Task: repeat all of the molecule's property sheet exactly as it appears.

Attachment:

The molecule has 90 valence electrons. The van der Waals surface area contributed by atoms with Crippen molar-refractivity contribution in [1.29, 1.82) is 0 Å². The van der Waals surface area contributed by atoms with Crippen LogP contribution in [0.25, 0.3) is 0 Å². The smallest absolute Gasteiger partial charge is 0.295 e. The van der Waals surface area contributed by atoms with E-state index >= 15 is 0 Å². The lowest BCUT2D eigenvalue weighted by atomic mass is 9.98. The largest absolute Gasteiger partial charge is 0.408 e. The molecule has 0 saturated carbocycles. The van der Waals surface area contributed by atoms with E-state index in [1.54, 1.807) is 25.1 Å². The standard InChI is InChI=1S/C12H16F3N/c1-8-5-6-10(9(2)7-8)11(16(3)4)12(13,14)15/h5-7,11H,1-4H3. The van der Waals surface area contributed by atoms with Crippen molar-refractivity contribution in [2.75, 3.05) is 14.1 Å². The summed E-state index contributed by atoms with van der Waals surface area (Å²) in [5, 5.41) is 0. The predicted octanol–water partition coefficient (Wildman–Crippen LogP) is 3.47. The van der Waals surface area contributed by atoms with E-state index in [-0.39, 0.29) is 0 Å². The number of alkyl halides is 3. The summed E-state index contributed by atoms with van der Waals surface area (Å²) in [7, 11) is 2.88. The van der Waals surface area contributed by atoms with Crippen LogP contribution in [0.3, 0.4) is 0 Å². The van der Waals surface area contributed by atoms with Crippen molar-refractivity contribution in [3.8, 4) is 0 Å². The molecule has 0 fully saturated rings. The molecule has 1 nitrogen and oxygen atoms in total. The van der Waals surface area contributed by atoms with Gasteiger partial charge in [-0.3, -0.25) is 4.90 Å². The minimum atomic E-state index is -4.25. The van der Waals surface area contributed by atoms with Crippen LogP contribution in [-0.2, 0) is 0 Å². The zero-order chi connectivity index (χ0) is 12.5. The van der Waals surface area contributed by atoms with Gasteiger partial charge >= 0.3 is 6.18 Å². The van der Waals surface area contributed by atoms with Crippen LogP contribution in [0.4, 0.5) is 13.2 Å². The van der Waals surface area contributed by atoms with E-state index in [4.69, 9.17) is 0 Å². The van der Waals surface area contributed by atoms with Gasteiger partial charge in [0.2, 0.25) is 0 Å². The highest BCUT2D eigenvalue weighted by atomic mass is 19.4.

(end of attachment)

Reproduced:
The molecule has 90 valence electrons. The van der Waals surface area contributed by atoms with Crippen molar-refractivity contribution in [1.29, 1.82) is 0 Å². The van der Waals surface area contributed by atoms with Crippen LogP contribution in [0.25, 0.3) is 0 Å². The smallest absolute Gasteiger partial charge is 0.295 e. The van der Waals surface area contributed by atoms with E-state index >= 15 is 0 Å². The lowest BCUT2D eigenvalue weighted by atomic mass is 9.98. The largest absolute Gasteiger partial charge is 0.408 e. The molecule has 0 saturated carbocycles. The van der Waals surface area contributed by atoms with E-state index in [1.54, 1.807) is 25.1 Å². The standard InChI is InChI=1S/C12H16F3N/c1-8-5-6-10(9(2)7-8)11(16(3)4)12(13,14)15/h5-7,11H,1-4H3. The van der Waals surface area contributed by atoms with Crippen molar-refractivity contribution in [2.75, 3.05) is 14.1 Å². The summed E-state index contributed by atoms with van der Waals surface area (Å²) in [5, 5.41) is 0. The predicted octanol–water partition coefficient (Wildman–Crippen LogP) is 3.47. The van der Waals surface area contributed by atoms with E-state index in [-0.39, 0.29) is 0 Å². The number of alkyl halides is 3. The summed E-state index contributed by atoms with van der Waals surface area (Å²) in [7, 11) is 2.88. The van der Waals surface area contributed by atoms with Crippen LogP contribution in [0.3, 0.4) is 0 Å². The van der Waals surface area contributed by atoms with Crippen molar-refractivity contribution in [3.8, 4) is 0 Å². The molecule has 0 fully saturated rings. The molecule has 1 nitrogen and oxygen atoms in total. The van der Waals surface area contributed by atoms with Gasteiger partial charge in [-0.3, -0.25) is 4.90 Å². The minimum atomic E-state index is -4.25. The van der Waals surface area contributed by atoms with Crippen LogP contribution in [-0.2, 0) is 0 Å². The zero-order chi connectivity index (χ0) is 12.5. The van der Waals surface area contributed by atoms with Gasteiger partial charge >= 0.3 is 6.18 Å². The van der Waals surface area contributed by atoms with Crippen LogP contribution in [0.4, 0.5) is 13.2 Å². The van der Waals surface area contributed by atoms with E-state index in [4.69, 9.17) is 0 Å². The van der Waals surface area contributed by atoms with Gasteiger partial charge in [0.2, 0.25) is 0 Å². The highest BCUT2D eigenvalue weighted by atomic mass is 19.4.